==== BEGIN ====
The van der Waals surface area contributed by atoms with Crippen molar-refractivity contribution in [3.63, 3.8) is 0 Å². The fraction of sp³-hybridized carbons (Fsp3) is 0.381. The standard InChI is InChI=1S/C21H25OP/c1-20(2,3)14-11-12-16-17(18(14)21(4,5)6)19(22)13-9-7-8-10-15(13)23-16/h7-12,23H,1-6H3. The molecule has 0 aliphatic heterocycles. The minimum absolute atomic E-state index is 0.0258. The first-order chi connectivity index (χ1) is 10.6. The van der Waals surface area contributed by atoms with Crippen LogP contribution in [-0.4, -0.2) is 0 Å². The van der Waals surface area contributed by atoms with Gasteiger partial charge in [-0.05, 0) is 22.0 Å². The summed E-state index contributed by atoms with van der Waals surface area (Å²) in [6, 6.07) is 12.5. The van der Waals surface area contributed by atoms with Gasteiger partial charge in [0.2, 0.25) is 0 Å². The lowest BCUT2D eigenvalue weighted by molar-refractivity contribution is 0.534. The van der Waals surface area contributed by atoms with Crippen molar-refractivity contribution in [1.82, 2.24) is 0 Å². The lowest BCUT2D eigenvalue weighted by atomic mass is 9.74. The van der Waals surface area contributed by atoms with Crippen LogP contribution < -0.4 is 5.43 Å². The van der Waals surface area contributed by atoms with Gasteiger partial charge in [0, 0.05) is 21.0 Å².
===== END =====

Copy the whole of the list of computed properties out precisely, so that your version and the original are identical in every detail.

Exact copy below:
The van der Waals surface area contributed by atoms with Crippen molar-refractivity contribution in [3.63, 3.8) is 0 Å². The fraction of sp³-hybridized carbons (Fsp3) is 0.381. The standard InChI is InChI=1S/C21H25OP/c1-20(2,3)14-11-12-16-17(18(14)21(4,5)6)19(22)13-9-7-8-10-15(13)23-16/h7-12,23H,1-6H3. The molecule has 0 aliphatic heterocycles. The minimum absolute atomic E-state index is 0.0258. The first-order chi connectivity index (χ1) is 10.6. The van der Waals surface area contributed by atoms with Crippen LogP contribution in [-0.4, -0.2) is 0 Å². The van der Waals surface area contributed by atoms with Gasteiger partial charge in [-0.05, 0) is 22.0 Å². The summed E-state index contributed by atoms with van der Waals surface area (Å²) in [6, 6.07) is 12.5. The van der Waals surface area contributed by atoms with Gasteiger partial charge in [0.2, 0.25) is 0 Å². The lowest BCUT2D eigenvalue weighted by molar-refractivity contribution is 0.534. The van der Waals surface area contributed by atoms with Crippen molar-refractivity contribution in [1.82, 2.24) is 0 Å². The lowest BCUT2D eigenvalue weighted by atomic mass is 9.74. The van der Waals surface area contributed by atoms with Crippen LogP contribution < -0.4 is 5.43 Å². The van der Waals surface area contributed by atoms with Gasteiger partial charge in [0, 0.05) is 21.0 Å².